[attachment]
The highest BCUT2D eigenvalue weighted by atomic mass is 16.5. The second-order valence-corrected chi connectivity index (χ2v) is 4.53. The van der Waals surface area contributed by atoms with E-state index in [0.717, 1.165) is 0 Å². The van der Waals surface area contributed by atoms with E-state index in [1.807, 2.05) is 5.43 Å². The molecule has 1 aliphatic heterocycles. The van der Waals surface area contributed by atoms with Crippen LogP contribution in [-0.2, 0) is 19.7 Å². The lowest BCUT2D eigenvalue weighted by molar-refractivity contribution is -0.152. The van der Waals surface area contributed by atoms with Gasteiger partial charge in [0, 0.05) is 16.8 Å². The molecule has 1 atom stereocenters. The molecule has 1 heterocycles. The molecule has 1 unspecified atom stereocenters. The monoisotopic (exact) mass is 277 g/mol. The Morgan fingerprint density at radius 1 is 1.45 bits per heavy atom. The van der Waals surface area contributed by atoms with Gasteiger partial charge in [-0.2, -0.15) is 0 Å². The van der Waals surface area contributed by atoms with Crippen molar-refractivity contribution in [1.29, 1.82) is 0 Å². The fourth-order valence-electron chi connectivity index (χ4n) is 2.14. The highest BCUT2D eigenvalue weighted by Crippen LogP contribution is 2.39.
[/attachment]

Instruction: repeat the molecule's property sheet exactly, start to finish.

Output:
The highest BCUT2D eigenvalue weighted by atomic mass is 16.5. The second-order valence-corrected chi connectivity index (χ2v) is 4.53. The van der Waals surface area contributed by atoms with E-state index in [0.717, 1.165) is 0 Å². The van der Waals surface area contributed by atoms with E-state index in [1.807, 2.05) is 5.43 Å². The molecule has 1 aliphatic heterocycles. The van der Waals surface area contributed by atoms with Crippen LogP contribution in [-0.2, 0) is 19.7 Å². The lowest BCUT2D eigenvalue weighted by molar-refractivity contribution is -0.152. The van der Waals surface area contributed by atoms with Gasteiger partial charge in [0, 0.05) is 16.8 Å². The molecule has 1 atom stereocenters. The molecule has 1 heterocycles. The molecule has 1 unspecified atom stereocenters. The monoisotopic (exact) mass is 277 g/mol. The Morgan fingerprint density at radius 1 is 1.45 bits per heavy atom. The van der Waals surface area contributed by atoms with Gasteiger partial charge in [-0.2, -0.15) is 0 Å². The van der Waals surface area contributed by atoms with Crippen molar-refractivity contribution in [1.29, 1.82) is 0 Å². The fourth-order valence-electron chi connectivity index (χ4n) is 2.14. The highest BCUT2D eigenvalue weighted by Crippen LogP contribution is 2.39.